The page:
Tidying (not full-fledged weeding) of gardens or plants that we encounter on our walks is a regular activity now that the snow is gone.

old woman in green coat next to stone wall, clearing dead plants from grassy garden

After lunch, we drove the 1/2 mile to the Arnold Arboretum and walked to the summit of Peter’s Hill, a wonderful spot to view the Boston skyline. More than a dozen other people had the same idea, jogging, walking, cycling, kite flying, and just sitting to enjoy the sensations of spring.

woman in green coat standing on hill overlooking Boston skyline in distance

Back home after supper, Patrick and I gathered around the computer for a five-person video chat with Hannah, Kevin, and Michael. Say what you will about how frustrating technology can be — and I’ve said plenty — but the chance to take a break from daily life — whether it’s laundry in Brooklyn, a group engineering project outside Philadelphia, or NCAA hoops in New Orleans — and talk with those who love you and know you best is damn near miraculous.

screenshot of group video chat

How’s the second sock coming along, you ask? That’ll have to wait until tomorrow.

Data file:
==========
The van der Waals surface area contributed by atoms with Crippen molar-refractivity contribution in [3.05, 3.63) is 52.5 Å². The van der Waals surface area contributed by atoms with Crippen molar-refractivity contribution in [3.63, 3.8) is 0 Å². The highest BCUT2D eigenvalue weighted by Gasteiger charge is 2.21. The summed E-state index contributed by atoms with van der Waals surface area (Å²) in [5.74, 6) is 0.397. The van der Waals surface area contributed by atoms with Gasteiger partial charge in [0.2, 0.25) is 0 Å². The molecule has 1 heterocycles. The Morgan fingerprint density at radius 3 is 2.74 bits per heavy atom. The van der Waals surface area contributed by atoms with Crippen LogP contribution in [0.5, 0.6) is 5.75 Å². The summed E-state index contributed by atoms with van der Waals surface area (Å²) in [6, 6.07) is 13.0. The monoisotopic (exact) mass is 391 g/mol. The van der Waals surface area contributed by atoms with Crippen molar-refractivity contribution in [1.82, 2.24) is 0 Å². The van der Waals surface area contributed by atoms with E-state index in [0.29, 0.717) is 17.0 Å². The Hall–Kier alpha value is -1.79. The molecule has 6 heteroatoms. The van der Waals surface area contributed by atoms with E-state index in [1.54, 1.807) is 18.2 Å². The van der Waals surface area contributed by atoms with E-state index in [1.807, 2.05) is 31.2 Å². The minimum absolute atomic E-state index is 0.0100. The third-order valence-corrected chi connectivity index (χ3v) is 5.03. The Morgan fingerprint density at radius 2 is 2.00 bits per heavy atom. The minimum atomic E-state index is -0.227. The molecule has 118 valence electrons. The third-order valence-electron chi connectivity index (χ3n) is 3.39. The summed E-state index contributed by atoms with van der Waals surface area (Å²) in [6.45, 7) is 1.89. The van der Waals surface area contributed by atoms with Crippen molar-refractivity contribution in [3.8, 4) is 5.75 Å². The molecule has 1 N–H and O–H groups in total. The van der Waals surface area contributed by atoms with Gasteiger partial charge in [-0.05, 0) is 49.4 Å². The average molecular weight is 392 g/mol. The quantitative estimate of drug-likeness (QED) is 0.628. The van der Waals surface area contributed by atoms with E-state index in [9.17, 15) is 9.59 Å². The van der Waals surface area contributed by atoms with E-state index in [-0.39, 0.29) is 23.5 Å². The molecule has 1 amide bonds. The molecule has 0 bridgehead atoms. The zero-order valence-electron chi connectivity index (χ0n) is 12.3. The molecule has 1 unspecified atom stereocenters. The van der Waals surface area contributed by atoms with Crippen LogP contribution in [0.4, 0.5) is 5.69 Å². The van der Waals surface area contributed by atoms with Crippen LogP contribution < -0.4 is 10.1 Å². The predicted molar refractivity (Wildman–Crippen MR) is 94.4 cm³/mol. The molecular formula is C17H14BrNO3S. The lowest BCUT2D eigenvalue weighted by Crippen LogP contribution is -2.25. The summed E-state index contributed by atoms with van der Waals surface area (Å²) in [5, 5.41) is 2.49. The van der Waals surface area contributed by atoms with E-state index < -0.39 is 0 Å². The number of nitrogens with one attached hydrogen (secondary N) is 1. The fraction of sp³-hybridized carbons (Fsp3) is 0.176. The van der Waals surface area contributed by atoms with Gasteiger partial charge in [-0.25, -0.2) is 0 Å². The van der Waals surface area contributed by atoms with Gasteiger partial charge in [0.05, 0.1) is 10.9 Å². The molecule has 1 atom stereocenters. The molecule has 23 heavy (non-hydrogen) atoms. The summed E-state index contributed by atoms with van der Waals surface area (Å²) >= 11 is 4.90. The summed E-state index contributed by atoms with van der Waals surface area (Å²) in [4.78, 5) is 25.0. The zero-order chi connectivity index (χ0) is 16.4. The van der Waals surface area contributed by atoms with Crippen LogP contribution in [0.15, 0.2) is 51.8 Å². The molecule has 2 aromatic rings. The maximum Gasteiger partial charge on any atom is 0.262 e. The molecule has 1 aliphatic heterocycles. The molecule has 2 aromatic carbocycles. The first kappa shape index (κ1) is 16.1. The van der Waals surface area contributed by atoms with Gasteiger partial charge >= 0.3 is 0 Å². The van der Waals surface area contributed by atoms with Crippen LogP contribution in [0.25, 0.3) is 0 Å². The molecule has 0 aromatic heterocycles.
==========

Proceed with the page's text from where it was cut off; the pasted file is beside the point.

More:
Back to the 60s

April 18, 2018

As a change of pace from our usual walk into the square for marketing, errands, and lunch, Mom and I took a field trip to the John F. Kennedy Presidential Library and Museum. Perched on the edge of Boston Harbor, it’s a beautiful, powerful, exhilarating, and somber place to spend a couple of hours.


I’m sure the thousands of school children who visit each year take some comfort in learning that young Jack was far from a good student. As these letters show, he was determined to do better, and his father expressed confidence that he’d turn out OK. Ha!

JFK-school┬áHaving grown up in Massachusetts in a politically active family of Catholic Democrats, Mom feels a kinship of sorts with the Kennedys. The politics of the 50s and 60s are vivid in her memory — in part, because she was so politically active herself.


Watching parts of Kennedy’s speech at the 1960 Democratic Convention prompted snippets of her own participation at the 1972 Convention, when she chaired the Foreign Relations platform committee — a lively topic (to say the least) in 1972.

I love these Get Out the Vote ads. “Sure you’re busy — but…”


No presidency is perfect, but the belief that the government has a vital role to play in building a better society for all that undergirded the Kennedy administration touched my heart again — especially in contrast to what passes for our current political leadership.


In knitting news, I seamed Mom’s Wham Bam Thank You Lamb neck warmer while we waited for our lunch at our favorite bakery. Looks pretty spiffy, don’t you think?


I’d like to think she can put it away until next winter, but given the wacky weather we’ve been having, she may need it this month!